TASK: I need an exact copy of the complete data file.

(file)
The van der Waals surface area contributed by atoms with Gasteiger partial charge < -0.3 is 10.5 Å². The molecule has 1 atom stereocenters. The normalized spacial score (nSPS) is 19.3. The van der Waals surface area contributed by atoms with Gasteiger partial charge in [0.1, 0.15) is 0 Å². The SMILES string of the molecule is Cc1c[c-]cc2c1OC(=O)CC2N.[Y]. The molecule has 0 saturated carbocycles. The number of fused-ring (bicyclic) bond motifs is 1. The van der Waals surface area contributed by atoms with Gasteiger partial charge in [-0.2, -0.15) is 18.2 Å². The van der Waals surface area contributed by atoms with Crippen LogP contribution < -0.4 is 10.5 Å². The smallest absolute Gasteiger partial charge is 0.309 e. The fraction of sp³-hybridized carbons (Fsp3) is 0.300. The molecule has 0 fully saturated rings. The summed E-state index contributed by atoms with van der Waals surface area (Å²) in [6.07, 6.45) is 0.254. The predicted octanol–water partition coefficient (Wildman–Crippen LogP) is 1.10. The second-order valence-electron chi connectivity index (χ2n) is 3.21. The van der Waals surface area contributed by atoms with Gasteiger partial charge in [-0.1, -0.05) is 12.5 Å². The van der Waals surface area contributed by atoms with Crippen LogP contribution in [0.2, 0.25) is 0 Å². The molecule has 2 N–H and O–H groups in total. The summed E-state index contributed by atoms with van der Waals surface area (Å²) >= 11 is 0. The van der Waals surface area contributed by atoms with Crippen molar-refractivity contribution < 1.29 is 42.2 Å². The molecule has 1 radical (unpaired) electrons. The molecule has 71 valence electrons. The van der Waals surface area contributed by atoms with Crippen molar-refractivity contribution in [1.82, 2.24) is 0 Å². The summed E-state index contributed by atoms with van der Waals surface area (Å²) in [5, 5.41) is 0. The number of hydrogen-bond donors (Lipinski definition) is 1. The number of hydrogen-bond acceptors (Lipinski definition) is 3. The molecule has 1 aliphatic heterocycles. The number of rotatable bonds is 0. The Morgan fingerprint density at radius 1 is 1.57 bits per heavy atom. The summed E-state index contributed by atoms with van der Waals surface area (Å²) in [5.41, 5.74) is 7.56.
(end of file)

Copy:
The van der Waals surface area contributed by atoms with Gasteiger partial charge < -0.3 is 10.5 Å². The molecule has 1 atom stereocenters. The normalized spacial score (nSPS) is 19.3. The van der Waals surface area contributed by atoms with Gasteiger partial charge in [0.1, 0.15) is 0 Å². The SMILES string of the molecule is Cc1c[c-]cc2c1OC(=O)CC2N.[Y]. The molecule has 0 saturated carbocycles. The number of fused-ring (bicyclic) bond motifs is 1. The van der Waals surface area contributed by atoms with Gasteiger partial charge in [-0.2, -0.15) is 18.2 Å². The van der Waals surface area contributed by atoms with Crippen LogP contribution < -0.4 is 10.5 Å². The smallest absolute Gasteiger partial charge is 0.309 e. The fraction of sp³-hybridized carbons (Fsp3) is 0.300. The molecule has 0 fully saturated rings. The summed E-state index contributed by atoms with van der Waals surface area (Å²) in [6.07, 6.45) is 0.254. The predicted octanol–water partition coefficient (Wildman–Crippen LogP) is 1.10. The second-order valence-electron chi connectivity index (χ2n) is 3.21. The van der Waals surface area contributed by atoms with Gasteiger partial charge in [-0.1, -0.05) is 12.5 Å². The van der Waals surface area contributed by atoms with Crippen LogP contribution in [0.2, 0.25) is 0 Å². The molecule has 2 N–H and O–H groups in total. The summed E-state index contributed by atoms with van der Waals surface area (Å²) >= 11 is 0. The van der Waals surface area contributed by atoms with Crippen molar-refractivity contribution < 1.29 is 42.2 Å². The molecule has 1 radical (unpaired) electrons. The molecule has 71 valence electrons. The van der Waals surface area contributed by atoms with Crippen molar-refractivity contribution in [1.82, 2.24) is 0 Å². The summed E-state index contributed by atoms with van der Waals surface area (Å²) in [5, 5.41) is 0. The number of hydrogen-bond donors (Lipinski definition) is 1. The number of hydrogen-bond acceptors (Lipinski definition) is 3. The molecule has 1 aliphatic heterocycles. The number of rotatable bonds is 0. The Morgan fingerprint density at radius 1 is 1.57 bits per heavy atom. The summed E-state index contributed by atoms with van der Waals surface area (Å²) in [5.41, 5.74) is 7.56.